Joined: Sat Mar 05, 2016 3:29 pm

Re: Help with Long-term Allocation

Post by indexaway » Wed Apr 13, 2016 7:26 pm

JGG wrote:Looks good from here. Nothing to add.

I assume this will all be in tax advantaged space now? Down the road, after the salary bump, you'll no doubt have some taxable investments to add to this. Then you'll want to consider the most tax efficient locations for your investments.


I have a very small amount in a taxable account now. I've spread these funds across all accounts that that only the Total US Stock is in the taxable account. This should be pretty tax efficient.

indexaway
Posts: 123
Joined: Sat Mar 05, 2016 3:29 pm

Re: Help with Long-term Allocation

Post by indexaway » Wed Apr 13, 2016 7:30 pm

ruralavalon wrote:That looks more complex that is necessary in my opinion, but still fairly reasonable.

Make sure that you establish a good savings rate to start and increase it as your earnings grow.

My wife and I are using income-based repayments for her academic loans with the hopes of having whatever remaining balance forgiven after 10 years under the PSLF program. Therefore, in order to minimize our contributions we need to minimize our taxable income. We are therfore nearly maxing out our 403b contributions; that's a long winded way of saying that we are saving quite a bit right now. Thanks for your comments.

indexaway
Posts: 123
Joined: Sat Mar 05, 2016 3:29 pm

Re: Help with Long-term Allocation

Post by indexaway » Wed Apr 13, 2016 7:31 pm

ruralavalon wrote:That looks more complex that is necessary in my opinion, but still fairly reasonable.

Make sure that you establish a good savings rate to start and increase it as your earnings grow.

My wife and I are using income-based repayments for her academic loans with the hopes of having whatever remaining balance forgiven after 10 years under the PSLF program. Therefore, in order to minimize our contributions we need to minimize our taxable income. We are therfore nearly maxing out our 403b contributions; that's a long winded way of saying that we are saving quite a bit right now. Thanks for your comments.

indexaway
Posts: 123
Joined: Sat Mar 05, 2016 3:29 pm

Re: Help with Long-term Allocation

Post by indexaway » Thu Apr 14, 2016 8:05 am

Not generating too much controversy on this forum probably bodes well for the basic plan I've outlined.

Just one more question: for purposes of tilting the international segment of my portfolio, what are your feelings about:

Emerging Markets vs International Small Cap?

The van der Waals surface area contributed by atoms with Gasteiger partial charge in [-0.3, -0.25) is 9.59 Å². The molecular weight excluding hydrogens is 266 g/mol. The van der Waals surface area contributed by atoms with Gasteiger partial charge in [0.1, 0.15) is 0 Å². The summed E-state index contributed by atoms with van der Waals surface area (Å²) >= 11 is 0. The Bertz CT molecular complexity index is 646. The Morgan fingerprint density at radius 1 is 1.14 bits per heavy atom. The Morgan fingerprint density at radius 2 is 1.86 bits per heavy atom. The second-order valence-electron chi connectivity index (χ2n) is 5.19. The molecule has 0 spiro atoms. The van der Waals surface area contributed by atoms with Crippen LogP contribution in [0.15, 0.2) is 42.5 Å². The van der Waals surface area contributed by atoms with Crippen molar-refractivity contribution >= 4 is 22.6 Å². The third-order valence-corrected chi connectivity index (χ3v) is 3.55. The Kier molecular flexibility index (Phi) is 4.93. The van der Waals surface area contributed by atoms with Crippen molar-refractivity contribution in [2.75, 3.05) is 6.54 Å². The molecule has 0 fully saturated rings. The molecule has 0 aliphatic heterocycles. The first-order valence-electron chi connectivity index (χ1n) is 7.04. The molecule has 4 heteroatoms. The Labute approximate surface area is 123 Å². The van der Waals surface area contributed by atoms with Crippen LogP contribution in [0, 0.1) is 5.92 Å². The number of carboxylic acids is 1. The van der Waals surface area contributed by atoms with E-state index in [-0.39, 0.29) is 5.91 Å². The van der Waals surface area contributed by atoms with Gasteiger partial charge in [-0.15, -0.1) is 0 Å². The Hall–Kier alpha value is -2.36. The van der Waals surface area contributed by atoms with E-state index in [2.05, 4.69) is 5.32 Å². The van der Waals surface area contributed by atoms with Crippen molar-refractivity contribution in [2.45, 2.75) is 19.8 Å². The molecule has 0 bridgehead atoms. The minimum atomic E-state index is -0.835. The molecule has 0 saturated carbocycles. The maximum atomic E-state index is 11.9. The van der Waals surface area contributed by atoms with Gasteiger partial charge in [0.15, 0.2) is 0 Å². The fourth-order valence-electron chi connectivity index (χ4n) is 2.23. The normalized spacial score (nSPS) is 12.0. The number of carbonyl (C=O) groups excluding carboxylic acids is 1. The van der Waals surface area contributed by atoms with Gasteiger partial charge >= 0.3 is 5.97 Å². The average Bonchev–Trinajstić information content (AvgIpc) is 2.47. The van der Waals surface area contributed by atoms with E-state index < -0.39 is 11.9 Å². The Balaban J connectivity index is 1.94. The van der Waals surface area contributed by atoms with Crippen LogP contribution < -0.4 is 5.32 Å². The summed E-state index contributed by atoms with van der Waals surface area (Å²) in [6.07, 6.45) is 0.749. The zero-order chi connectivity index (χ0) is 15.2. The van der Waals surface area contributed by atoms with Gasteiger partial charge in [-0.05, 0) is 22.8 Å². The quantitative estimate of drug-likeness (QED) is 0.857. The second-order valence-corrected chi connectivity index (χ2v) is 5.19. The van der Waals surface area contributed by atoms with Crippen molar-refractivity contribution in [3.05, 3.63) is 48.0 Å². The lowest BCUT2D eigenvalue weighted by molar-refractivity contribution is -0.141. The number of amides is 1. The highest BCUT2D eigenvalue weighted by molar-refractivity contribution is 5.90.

Much thanks!

User avatar
ruralavalon
Posts: 14271
Joined: Sat Feb 02, 2008 10:29 am
Location: Illinois

Re: Help with Long-term Allocation

Post by ruralavalon » Thu Apr 14, 2016 10:25 am

indexaway wrote:Not generating too much controversy on this forum probably bodes well for the basic plan I've outlined.

Just one more question: for purposes of tilting the international segment of my portfolio, what are your feelings about:

Emerging Markets vs International Small Cap?

Much thanks!
I would not, do not, tilt to either. We use only Vanguard Total Stock Market Index Fund Admiral Shares (VTSAX).
"Everything should be as simple as it is, but not simpler." - Albert Einstein | Wiki article link:Getting Started

tyc
Posts: 109
Joined: Wed Mar 30, 2016 1:36 pm

Re: Help with Long-term Allocation

Post by tyc » Thu Apr 14, 2016 12:49 pm

For international funds, please make sure you check the fees. The fees can eat into your savings.

indexaway
Posts: 123
Joined: Sat Mar 05, 2016 3:29 pm

Re: Help with Long-term Allocation

Post by indexaway » Thu Apr 14, 2016 1:35 pm

tyc wrote:For international funds, please make sure you check the fees. The fees can eat into your savings.
I was concerned about the fees also. Fortunately I was able to access institutional shares for the total international index with an ER of only 0.1%. I am paying a premium for Emerging Markets with an ER of 0.33% which I justified to myself because:
1) It's only 5% of my total portfolio.
2) It may be worth it if it bears greater returns in exchange for its volatility in the long-run (all conjecture, I realize, but so is any allocation in foresight).